Learn what a merchant is, the varying types of merchants, and their role in direct-to-consumer (DTC) companies.
A merchant is a person or a company that sells goods or services. The merchant will sell products for a profit and facilitate the customer's buying journey. They can be an online retailer or a wholesaler and sell to any source, as long as they are selling for profit.
When shopping online, you often have a range of products available to you. Whether it's a large website, an online boutique shop, or a one-person online business, the person or business you purchase your items from is a merchant.
A merchant is anyone who sells goods or services for a profit. You are a merchant if you facilitate the customer journey by selling something and receiving funds in return.
A merchant is a seller in a sales transaction. The merchant has goods or services to sell and offers them to customers for a price. While a merchant will make purchase—for example, paying for production by a manufacturer—the person or entity is not considered the merchant during that transaction.
A merchant can either sell products and services to another business or directly to a customer. The type of merchant is defined by the buyer and the platform used to facilitate the transaction.
Retailers and wholesalers are two of the most common merchant types. In this digital age, new types of merchants have also emerged, such as ecommerce merchants and affiliate merchants.
Typically, wholesalers or wholesale merchants buy goods in bulk and resell them to retailers in smaller quantities. Because wholesalers buy goods from manufacturers and resell them to retailers, they are both resellers and merchants—serving as a link between the producer and retailer.
Most wholesalers ship from large storage facilities, such as warehouses. Nowadays, wholesalers are also commonly used as brokers even though they do not actually handle the stock—a process known as dropshipping. They are considered an essential part of any market. In a business-to-business (B2B) model, wholesalers sell to suppliers. In a business-to-consumer (B2C) market, they serve as an intermediary in the customer journey.
A retail merchant is commonly recognized as the person or business that a customer buys the product or good from in a transaction. The retail merchant acts as the intermediary between the manufacturer or wholesaler and the customer. Retail merchants do not create or manufacture any products. They are responsible for the sales process and reaching customers.
After receiving the product from a wholesale merchant, retailers will sell it again for a profit. These prices must be at a specific margin rate to ensure profitability. Wholesale prices are always lower than retail, but these products are often only available to consumers through retail channels.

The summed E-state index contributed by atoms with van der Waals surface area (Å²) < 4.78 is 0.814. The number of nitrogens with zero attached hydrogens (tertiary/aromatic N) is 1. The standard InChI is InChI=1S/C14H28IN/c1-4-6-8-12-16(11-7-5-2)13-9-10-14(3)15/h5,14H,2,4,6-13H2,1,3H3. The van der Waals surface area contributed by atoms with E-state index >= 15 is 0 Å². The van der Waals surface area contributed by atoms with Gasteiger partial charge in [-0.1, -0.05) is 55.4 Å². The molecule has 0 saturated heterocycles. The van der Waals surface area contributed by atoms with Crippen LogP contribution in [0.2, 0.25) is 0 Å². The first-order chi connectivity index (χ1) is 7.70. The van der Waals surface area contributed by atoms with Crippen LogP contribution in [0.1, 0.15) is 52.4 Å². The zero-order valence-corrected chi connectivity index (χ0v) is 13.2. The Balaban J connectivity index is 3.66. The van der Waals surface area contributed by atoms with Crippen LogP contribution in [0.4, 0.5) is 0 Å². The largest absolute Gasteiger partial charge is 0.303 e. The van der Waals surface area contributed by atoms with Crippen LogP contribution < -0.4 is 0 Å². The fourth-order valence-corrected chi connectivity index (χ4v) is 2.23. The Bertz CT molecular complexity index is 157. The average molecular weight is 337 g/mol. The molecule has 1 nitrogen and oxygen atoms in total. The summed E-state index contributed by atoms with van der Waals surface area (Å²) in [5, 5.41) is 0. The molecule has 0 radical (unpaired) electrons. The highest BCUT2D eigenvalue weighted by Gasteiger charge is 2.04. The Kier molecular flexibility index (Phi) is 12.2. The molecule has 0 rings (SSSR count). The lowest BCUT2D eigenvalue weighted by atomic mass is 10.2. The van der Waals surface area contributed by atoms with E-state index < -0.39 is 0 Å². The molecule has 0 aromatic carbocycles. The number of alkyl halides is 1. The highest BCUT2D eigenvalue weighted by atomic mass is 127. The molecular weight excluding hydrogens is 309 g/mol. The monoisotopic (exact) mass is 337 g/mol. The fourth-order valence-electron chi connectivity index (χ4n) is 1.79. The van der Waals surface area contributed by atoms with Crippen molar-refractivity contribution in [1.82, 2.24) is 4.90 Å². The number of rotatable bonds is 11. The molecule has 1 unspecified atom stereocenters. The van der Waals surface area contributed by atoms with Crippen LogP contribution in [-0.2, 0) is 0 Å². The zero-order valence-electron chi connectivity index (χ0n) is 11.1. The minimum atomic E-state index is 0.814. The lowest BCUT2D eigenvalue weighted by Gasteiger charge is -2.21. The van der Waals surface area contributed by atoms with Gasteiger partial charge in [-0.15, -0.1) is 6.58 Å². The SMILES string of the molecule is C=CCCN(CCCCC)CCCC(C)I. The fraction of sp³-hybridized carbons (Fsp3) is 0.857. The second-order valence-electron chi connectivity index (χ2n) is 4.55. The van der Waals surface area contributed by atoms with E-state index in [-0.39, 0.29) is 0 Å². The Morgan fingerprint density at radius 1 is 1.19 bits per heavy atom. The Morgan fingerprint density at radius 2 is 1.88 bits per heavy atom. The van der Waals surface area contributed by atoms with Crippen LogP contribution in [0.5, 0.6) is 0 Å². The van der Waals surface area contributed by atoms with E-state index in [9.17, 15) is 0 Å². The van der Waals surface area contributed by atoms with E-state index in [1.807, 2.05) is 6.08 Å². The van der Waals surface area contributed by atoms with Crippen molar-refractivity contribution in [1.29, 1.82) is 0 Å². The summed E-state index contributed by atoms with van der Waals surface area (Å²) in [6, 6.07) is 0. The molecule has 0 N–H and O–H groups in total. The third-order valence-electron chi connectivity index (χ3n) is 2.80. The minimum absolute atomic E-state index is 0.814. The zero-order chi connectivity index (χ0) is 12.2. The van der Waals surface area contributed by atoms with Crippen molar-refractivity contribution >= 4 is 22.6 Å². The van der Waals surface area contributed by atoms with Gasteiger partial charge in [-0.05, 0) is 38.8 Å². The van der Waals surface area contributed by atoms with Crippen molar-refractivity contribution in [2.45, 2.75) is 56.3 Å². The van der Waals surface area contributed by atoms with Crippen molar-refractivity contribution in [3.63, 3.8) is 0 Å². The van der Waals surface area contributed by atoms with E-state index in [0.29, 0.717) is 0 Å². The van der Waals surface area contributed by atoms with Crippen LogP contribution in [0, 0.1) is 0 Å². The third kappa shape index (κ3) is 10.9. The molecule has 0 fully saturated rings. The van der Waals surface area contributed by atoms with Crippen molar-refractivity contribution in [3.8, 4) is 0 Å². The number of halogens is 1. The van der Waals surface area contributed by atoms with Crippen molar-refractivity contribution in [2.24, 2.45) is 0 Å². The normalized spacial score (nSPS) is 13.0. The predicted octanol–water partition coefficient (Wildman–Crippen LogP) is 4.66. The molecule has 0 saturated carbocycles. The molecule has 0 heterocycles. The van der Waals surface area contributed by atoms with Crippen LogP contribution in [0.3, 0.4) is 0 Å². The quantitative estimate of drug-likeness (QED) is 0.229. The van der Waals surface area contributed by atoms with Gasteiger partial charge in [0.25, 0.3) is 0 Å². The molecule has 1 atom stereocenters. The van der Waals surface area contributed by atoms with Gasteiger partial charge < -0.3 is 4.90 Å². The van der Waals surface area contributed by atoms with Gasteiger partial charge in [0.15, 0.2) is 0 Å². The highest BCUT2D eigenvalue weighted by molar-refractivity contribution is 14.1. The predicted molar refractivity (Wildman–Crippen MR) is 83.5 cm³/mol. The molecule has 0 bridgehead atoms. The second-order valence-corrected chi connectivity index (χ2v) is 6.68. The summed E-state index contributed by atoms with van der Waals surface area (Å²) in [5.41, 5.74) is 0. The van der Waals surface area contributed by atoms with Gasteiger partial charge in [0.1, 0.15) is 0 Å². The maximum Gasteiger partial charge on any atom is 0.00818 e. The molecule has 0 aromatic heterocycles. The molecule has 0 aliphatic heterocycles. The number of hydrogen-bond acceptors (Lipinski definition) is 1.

An ecommerce merchant is strictly involved in the sales of goods online. They use online marketplace platforms like Amazon, eBay, Etsy, or their own websites to sell the goods.
The concept of an ecommerce merchant is relatively new in the sales space. It has gained popularity in the digital age, as it's often cheaper to run an ecommerce business than to have a physical storefront.
An affiliate merchant uses a network of affiliates to help facilitate sales. They are usually not a part of the primary sales process and are hired by manufacturers or wholesalers to leverage their network and sell products to the retailers that will then sell to the end user. Affiliate merchants create profits by charging each account a membership fee and collecting commissions from successful sales.
A merchant sells goods directly to consumers through various distribution channels to earn a profit. Retailers are just one type of merchant in the sales world. They are the consumer-facing part of the supply chain and what most people recognize as the place from which they buy goods.
Large retailers can purchase goods in huge volumes from manufacturers or wholesalers—often at a considerable discount—giving them the ability to charge lower prices. Small, family-operated stores can buy from the same outlets or smaller vendors but may charge higher prices. Either way, retailers then sell those goods to the end customer at a markup price—the difference between the purchase price and resale price.
Many companies now assume the role of both retailers and manufacturers. For example, Apple is both a manufacturer and a retailer because it builds and sells its products through company-owned storefronts and online portals. A company like Best Buy is considered a retailer, as it sells a variety of products from different manufacturers but does not have any of its own products. Companies that manufacture goods eventually sold in stores first sell their products to wholesalers, who then distribute them to retailers like Best Buy.
Each type of merchant has its own strengths and place in the economy. The channel you choose to sell through and which part of the sales process you want to target will determine which type of merchant you will be.
Once you choose which type of merchant to be, getting your goods to the next channel is most important. Outsourcing logistics to a third-party logistics (3PL) provider will help you save time, lower operating costs, and ensure your customers are receiving their goods as expected. With the help of an order fulfillment provider like Airhouse, you can streamline fulfillment logistics, giving you more time to grow your business.
Connect with a logistics expert at Airhouse to learn how we can help get your products from factory to front door—without headaches, hassles, or hurdles.
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